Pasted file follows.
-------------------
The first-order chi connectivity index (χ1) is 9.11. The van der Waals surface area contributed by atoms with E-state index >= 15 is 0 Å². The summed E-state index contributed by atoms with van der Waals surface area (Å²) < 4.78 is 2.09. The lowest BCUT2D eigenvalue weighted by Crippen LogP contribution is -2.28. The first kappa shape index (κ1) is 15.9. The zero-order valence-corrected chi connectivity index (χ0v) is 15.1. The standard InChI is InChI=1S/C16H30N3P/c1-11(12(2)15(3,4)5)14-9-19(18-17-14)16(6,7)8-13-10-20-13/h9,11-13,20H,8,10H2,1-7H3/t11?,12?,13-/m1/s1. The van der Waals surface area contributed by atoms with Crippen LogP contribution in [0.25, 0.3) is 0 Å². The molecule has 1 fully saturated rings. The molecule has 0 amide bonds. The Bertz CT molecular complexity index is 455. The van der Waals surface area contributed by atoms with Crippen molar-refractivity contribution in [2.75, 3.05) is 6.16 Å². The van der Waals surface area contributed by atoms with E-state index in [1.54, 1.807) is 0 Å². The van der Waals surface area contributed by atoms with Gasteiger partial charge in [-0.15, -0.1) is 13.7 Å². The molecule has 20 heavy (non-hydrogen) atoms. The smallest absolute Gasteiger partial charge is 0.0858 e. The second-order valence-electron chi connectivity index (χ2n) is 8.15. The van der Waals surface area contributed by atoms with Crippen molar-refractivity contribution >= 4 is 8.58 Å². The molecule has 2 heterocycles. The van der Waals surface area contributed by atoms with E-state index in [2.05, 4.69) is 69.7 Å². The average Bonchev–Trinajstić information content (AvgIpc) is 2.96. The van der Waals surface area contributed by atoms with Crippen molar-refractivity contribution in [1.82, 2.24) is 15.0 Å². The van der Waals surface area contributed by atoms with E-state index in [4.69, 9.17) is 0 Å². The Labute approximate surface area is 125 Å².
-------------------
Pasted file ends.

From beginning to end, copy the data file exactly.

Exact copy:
The first-order chi connectivity index (χ1) is 9.11. The van der Waals surface area contributed by atoms with E-state index >= 15 is 0 Å². The summed E-state index contributed by atoms with van der Waals surface area (Å²) < 4.78 is 2.09. The lowest BCUT2D eigenvalue weighted by Crippen LogP contribution is -2.28. The first kappa shape index (κ1) is 15.9. The zero-order valence-corrected chi connectivity index (χ0v) is 15.1. The standard InChI is InChI=1S/C16H30N3P/c1-11(12(2)15(3,4)5)14-9-19(18-17-14)16(6,7)8-13-10-20-13/h9,11-13,20H,8,10H2,1-7H3/t11?,12?,13-/m1/s1. The van der Waals surface area contributed by atoms with Crippen LogP contribution in [0.25, 0.3) is 0 Å². The molecule has 1 fully saturated rings. The molecule has 0 amide bonds. The Bertz CT molecular complexity index is 455. The van der Waals surface area contributed by atoms with Crippen molar-refractivity contribution in [2.75, 3.05) is 6.16 Å². The van der Waals surface area contributed by atoms with E-state index in [1.54, 1.807) is 0 Å². The van der Waals surface area contributed by atoms with Gasteiger partial charge in [-0.15, -0.1) is 13.7 Å². The molecule has 20 heavy (non-hydrogen) atoms. The smallest absolute Gasteiger partial charge is 0.0858 e. The second-order valence-electron chi connectivity index (χ2n) is 8.15. The van der Waals surface area contributed by atoms with Crippen molar-refractivity contribution >= 4 is 8.58 Å². The molecule has 2 heterocycles. The van der Waals surface area contributed by atoms with E-state index in [2.05, 4.69) is 69.7 Å². The average Bonchev–Trinajstić information content (AvgIpc) is 2.96. The van der Waals surface area contributed by atoms with Crippen molar-refractivity contribution in [1.82, 2.24) is 15.0 Å². The van der Waals surface area contributed by atoms with E-state index in [4.69, 9.17) is 0 Å². The Labute approximate surface area is 125 Å².